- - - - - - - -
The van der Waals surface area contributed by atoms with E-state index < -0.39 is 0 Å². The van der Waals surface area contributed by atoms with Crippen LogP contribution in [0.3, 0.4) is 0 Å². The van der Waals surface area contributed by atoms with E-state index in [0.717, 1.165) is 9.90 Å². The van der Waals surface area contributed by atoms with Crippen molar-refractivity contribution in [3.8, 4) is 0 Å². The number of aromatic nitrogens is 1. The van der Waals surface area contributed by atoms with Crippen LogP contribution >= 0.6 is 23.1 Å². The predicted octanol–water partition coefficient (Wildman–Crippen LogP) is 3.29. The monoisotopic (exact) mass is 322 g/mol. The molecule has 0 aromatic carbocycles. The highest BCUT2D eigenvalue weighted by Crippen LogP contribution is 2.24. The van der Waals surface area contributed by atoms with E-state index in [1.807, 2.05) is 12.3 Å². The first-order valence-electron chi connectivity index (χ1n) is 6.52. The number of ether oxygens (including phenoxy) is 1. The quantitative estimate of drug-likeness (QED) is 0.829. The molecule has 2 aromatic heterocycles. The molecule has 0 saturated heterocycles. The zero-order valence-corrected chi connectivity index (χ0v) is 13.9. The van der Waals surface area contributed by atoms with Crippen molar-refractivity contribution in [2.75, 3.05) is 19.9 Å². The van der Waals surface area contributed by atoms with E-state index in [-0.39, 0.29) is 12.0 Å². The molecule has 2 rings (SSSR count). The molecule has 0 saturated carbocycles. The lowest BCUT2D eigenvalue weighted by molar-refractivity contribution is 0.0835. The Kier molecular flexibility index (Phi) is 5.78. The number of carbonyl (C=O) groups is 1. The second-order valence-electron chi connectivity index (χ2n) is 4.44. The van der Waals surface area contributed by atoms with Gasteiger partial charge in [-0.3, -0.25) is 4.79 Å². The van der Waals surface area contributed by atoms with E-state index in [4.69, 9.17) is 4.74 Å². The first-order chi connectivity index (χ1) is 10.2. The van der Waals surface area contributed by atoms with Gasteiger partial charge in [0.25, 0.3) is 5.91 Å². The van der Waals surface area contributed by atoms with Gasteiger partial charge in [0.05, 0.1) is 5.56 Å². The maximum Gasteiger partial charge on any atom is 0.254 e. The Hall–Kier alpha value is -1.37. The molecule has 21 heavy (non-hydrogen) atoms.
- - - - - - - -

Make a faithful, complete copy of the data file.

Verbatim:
The van der Waals surface area contributed by atoms with E-state index < -0.39 is 0 Å². The van der Waals surface area contributed by atoms with Crippen LogP contribution in [0.3, 0.4) is 0 Å². The van der Waals surface area contributed by atoms with E-state index in [0.717, 1.165) is 9.90 Å². The van der Waals surface area contributed by atoms with Crippen molar-refractivity contribution in [3.8, 4) is 0 Å². The number of aromatic nitrogens is 1. The van der Waals surface area contributed by atoms with Crippen LogP contribution >= 0.6 is 23.1 Å². The predicted octanol–water partition coefficient (Wildman–Crippen LogP) is 3.29. The monoisotopic (exact) mass is 322 g/mol. The molecule has 0 aromatic carbocycles. The highest BCUT2D eigenvalue weighted by Crippen LogP contribution is 2.24. The van der Waals surface area contributed by atoms with E-state index in [1.807, 2.05) is 12.3 Å². The first-order valence-electron chi connectivity index (χ1n) is 6.52. The number of ether oxygens (including phenoxy) is 1. The quantitative estimate of drug-likeness (QED) is 0.829. The molecule has 2 aromatic heterocycles. The molecule has 0 saturated heterocycles. The zero-order valence-corrected chi connectivity index (χ0v) is 13.9. The van der Waals surface area contributed by atoms with Crippen molar-refractivity contribution in [2.75, 3.05) is 19.9 Å². The van der Waals surface area contributed by atoms with E-state index in [-0.39, 0.29) is 12.0 Å². The molecule has 2 rings (SSSR count). The molecule has 0 saturated carbocycles. The lowest BCUT2D eigenvalue weighted by molar-refractivity contribution is 0.0835. The Kier molecular flexibility index (Phi) is 5.78. The number of carbonyl (C=O) groups is 1. The second-order valence-electron chi connectivity index (χ2n) is 4.44. The van der Waals surface area contributed by atoms with Gasteiger partial charge in [-0.3, -0.25) is 4.79 Å². The van der Waals surface area contributed by atoms with E-state index in [4.69, 9.17) is 4.74 Å². The first-order chi connectivity index (χ1) is 10.2. The van der Waals surface area contributed by atoms with Gasteiger partial charge in [0.25, 0.3) is 5.91 Å². The van der Waals surface area contributed by atoms with Gasteiger partial charge in [0.05, 0.1) is 5.56 Å². The maximum Gasteiger partial charge on any atom is 0.254 e. The Hall–Kier alpha value is -1.37. The molecule has 21 heavy (non-hydrogen) atoms.